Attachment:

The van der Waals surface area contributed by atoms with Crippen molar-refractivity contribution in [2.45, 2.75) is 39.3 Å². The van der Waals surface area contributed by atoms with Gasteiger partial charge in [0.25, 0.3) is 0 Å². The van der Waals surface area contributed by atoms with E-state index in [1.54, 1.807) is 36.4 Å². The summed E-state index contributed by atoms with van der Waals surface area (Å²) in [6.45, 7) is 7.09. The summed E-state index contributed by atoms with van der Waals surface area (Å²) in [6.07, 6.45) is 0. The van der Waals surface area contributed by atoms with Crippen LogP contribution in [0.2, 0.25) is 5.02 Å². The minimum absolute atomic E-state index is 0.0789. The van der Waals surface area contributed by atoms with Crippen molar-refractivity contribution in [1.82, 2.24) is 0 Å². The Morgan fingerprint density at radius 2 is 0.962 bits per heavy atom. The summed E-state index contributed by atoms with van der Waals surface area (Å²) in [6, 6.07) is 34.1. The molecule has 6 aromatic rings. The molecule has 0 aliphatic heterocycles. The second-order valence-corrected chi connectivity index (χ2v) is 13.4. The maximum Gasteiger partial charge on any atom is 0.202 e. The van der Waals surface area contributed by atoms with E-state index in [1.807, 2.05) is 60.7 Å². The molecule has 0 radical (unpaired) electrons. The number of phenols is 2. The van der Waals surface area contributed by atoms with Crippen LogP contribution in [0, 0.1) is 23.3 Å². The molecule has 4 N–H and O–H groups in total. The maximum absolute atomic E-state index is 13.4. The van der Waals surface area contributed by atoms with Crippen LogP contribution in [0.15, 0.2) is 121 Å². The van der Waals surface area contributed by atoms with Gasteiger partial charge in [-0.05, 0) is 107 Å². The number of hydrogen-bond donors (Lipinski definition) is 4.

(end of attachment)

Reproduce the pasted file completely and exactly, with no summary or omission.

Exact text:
The van der Waals surface area contributed by atoms with Crippen molar-refractivity contribution in [2.45, 2.75) is 39.3 Å². The van der Waals surface area contributed by atoms with Gasteiger partial charge in [0.25, 0.3) is 0 Å². The van der Waals surface area contributed by atoms with E-state index in [1.54, 1.807) is 36.4 Å². The summed E-state index contributed by atoms with van der Waals surface area (Å²) in [6.45, 7) is 7.09. The summed E-state index contributed by atoms with van der Waals surface area (Å²) in [6.07, 6.45) is 0. The van der Waals surface area contributed by atoms with Crippen LogP contribution in [0.2, 0.25) is 5.02 Å². The minimum absolute atomic E-state index is 0.0789. The van der Waals surface area contributed by atoms with Crippen molar-refractivity contribution in [1.82, 2.24) is 0 Å². The Morgan fingerprint density at radius 2 is 0.962 bits per heavy atom. The summed E-state index contributed by atoms with van der Waals surface area (Å²) in [6, 6.07) is 34.1. The molecule has 6 aromatic rings. The molecule has 0 aliphatic heterocycles. The second-order valence-corrected chi connectivity index (χ2v) is 13.4. The maximum Gasteiger partial charge on any atom is 0.202 e. The van der Waals surface area contributed by atoms with E-state index in [1.807, 2.05) is 60.7 Å². The molecule has 0 radical (unpaired) electrons. The number of phenols is 2. The van der Waals surface area contributed by atoms with Crippen LogP contribution in [0, 0.1) is 23.3 Å². The molecule has 4 N–H and O–H groups in total. The maximum absolute atomic E-state index is 13.4. The van der Waals surface area contributed by atoms with Crippen LogP contribution in [0.15, 0.2) is 121 Å². The van der Waals surface area contributed by atoms with Gasteiger partial charge in [-0.05, 0) is 107 Å². The number of hydrogen-bond donors (Lipinski definition) is 4.